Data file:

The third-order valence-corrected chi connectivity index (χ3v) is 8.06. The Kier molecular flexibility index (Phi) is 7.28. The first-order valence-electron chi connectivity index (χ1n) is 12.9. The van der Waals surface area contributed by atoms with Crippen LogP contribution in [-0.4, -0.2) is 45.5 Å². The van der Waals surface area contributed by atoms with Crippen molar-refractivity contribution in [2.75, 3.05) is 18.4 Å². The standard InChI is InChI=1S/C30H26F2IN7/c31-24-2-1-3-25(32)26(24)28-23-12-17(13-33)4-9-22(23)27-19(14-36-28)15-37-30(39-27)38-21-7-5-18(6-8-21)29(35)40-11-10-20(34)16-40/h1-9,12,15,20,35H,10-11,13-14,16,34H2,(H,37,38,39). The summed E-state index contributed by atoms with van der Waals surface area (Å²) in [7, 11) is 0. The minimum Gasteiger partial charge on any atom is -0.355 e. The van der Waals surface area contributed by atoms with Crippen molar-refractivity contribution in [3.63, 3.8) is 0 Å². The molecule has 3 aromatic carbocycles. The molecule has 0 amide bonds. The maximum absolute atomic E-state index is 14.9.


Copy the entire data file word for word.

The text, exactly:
The third-order valence-corrected chi connectivity index (χ3v) is 8.06. The Kier molecular flexibility index (Phi) is 7.28. The first-order valence-electron chi connectivity index (χ1n) is 12.9. The van der Waals surface area contributed by atoms with Crippen LogP contribution in [-0.4, -0.2) is 45.5 Å². The van der Waals surface area contributed by atoms with Crippen molar-refractivity contribution in [2.75, 3.05) is 18.4 Å². The standard InChI is InChI=1S/C30H26F2IN7/c31-24-2-1-3-25(32)26(24)28-23-12-17(13-33)4-9-22(23)27-19(14-36-28)15-37-30(39-27)38-21-7-5-18(6-8-21)29(35)40-11-10-20(34)16-40/h1-9,12,15,20,35H,10-11,13-14,16,34H2,(H,37,38,39). The summed E-state index contributed by atoms with van der Waals surface area (Å²) in [7, 11) is 0. The minimum Gasteiger partial charge on any atom is -0.355 e. The van der Waals surface area contributed by atoms with Crippen molar-refractivity contribution in [3.63, 3.8) is 0 Å². The molecule has 3 aromatic carbocycles. The molecule has 0 amide bonds. The maximum absolute atomic E-state index is 14.9.